“We are trying to benefit from innovation on software to basically drive our outcomes and our operational key performance indicators (KPIs) down so things like outage minutes or minutes to repair go down,” said Raffaelli. “We look at data across our network and use data science to understand trends and do correlations between events we see on the network. We have telemetry and automation, so we can operate the equipment without the manual interference of our engineers. We mitigate issues before there is any degradation in the networks.”
On top of that, the equipment is more secure and more automated, Raffaelli said. Comcast has also been able to figure out how to build redundancies into the network so it can hold up in the case of accidents, such as a backhoe operator cutting a fiber-optic cable.
“This gives us an unprecedented real-time view of our network and unprecedented insights into what the customer experience is,” Raffaelli said. “We’ve had a double-digit improvement in outage minutes and repair. We are building redundant links across the network.”
A tool called NetIQ uses machine learning to scan the core network continuously, making thousands of measurements every hour. Before NetIQ, Comcast would often find out about a service-impacting issue like a fiber cut when it started seeing service degradation or getting customer calls.
With NetIQ in place, Comcast can see an outage instantly. The company has reduced the average amount of time it takes to detect a potentially service-impacting issue on the core network from 90 minutes to less than five minutes, which has paid off during COVID-19.
I witnessed some of this firsthand, as I’m a Comcast subscriber. In four months, I’ve had only one outage. I logged into my service account via the phone and got a message saying my area was experiencing an outage that was expected to last for 90 minutes. After that, the network was fixed and I have stayed on it since.
How to improve gaming traffic
Gamers are among the hardest internet users to please, as they want to download a new game as soon as it’s available. They also want low latency, or no interaction delays, which is important in things like multiplayer shooting games like Call of Duty: Warzone, where you don’t want confusion over who pulled a trigger first.
“We are laser-focused on latency across our network. It’s an extremely important metric that we track very closely across the entire network,” Hofmeyr said. “We feel very bullish and very excited about what we are able to deliver from a business perspective. I don’t believe that we have a negative perspective, any impact on gaming from a latency perspective.”
He added, “Gaming is writing two things for us. One is the game downloads are just becoming bigger and bigger. This is very common today that a game download is multi-gig. And when they are released, you see massive expansion and growth in terms of downloads. On the latency side, we continuously invest. We are looking at AI. We are looking at software and tools to help improve it over time.”
Game companies invest in low-latency game servers and improving the connections between specific gamers who are in the same match or the same region so latency doesn’t affect them as much. But infrastructure companies like Comcast can also improve latency.
Content delivery networks are an integral part of making video delivery more efficient. Comcast video is delivered through the company’s own CDNs, which position videos throughout the network so they can be delivered in as short a distance as possible to the viewer. The company constantly monitors peaks in traffic and designs the network for those peaks. Having a lot of people playing a game or watching a video at the same time establishes new peaks. But the 1,700 100-gig links allow the company to deal with those peaks by helping each region deal with peaks in specific parts of the network.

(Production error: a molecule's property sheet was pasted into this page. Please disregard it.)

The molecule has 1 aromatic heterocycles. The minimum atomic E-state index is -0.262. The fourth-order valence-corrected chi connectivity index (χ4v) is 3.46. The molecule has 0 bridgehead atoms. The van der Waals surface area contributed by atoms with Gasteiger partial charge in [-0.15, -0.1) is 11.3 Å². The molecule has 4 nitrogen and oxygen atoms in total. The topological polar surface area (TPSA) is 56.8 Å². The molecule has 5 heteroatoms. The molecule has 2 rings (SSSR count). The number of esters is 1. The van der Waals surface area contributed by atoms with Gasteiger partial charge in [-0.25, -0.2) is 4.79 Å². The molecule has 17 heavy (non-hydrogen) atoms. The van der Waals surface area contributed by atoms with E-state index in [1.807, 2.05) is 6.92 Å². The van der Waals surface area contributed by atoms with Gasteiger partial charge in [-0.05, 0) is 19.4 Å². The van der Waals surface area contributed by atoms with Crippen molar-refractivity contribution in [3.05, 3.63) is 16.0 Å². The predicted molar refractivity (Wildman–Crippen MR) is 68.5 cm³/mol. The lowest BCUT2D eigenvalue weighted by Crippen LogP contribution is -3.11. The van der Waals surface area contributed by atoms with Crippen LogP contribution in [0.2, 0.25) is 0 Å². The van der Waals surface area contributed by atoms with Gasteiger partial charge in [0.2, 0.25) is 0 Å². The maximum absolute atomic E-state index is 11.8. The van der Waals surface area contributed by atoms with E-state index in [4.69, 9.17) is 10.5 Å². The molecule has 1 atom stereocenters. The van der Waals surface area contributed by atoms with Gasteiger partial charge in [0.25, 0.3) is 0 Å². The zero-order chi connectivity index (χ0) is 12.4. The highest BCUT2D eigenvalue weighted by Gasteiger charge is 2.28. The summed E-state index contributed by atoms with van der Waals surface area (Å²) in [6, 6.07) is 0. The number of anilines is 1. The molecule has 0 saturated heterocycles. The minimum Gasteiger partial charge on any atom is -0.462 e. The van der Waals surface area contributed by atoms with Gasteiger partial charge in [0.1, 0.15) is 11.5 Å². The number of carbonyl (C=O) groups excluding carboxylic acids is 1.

The network of the future
While it’s still early in the process, Comcast is moving to a virtualized, cloud-based network architecture so it can manage accelerating demand and deliver faster, more reliable service. Virtualization means taking functions that were once performed by large, purpose-built pieces of hardware — hardware that required manual upgrades to deliver innovation — and moving them into the cloud.
“Transitioning into web-based software is helping us self-heal much faster and build our capabilities faster,” Nafshi said. “If there is a failure point, you fail at a container level rather than an appliance level, and that greatly reduces the time to repair and mitigate.”
By doing this, Comcast will reduce the innovation cycles on those functions from years down to months. One example of this is the virtual CMTS initiative. (A CMTS is a large piece of hardware that serves an entire neighborhood, delivering traffic between the core network and homes.) Increasingly, Comcast has been making those devices “virtual” by transitioning their functions into software that runs in data centers.
This not only allows Comcast to innovate faster, it also provides two key benefits for customers. First, it allows the firm to introduce much smaller “failure points” into the system, grouping customers into smaller groups so if one part of the network environment experiences an issue, it affects far fewer people. Second, the virtual architecture lets Comcast leverage other AI tools to have far greater visibility into the health of the network and to self-heal issues without human intervention.
Upload speeds increased somewhat during COVID-19, but not nearly as much as downloading did. Uploads are driven by things such as livestreamers, who share their video across a network of fans. In the future, Comcast is promising symmetrical download and upload speeds at 10 gigabits a second. It hasn’t said when that will happen, but Cable Labs, the research arm of the cable industry, is working on the technology.
“It’s something that is very much in development,” Hofmeyr said. “It’s going to be remarkable. We can deploy on top of existing infrastructure by leveraging AI software and the evolving DOCSIS protocol.”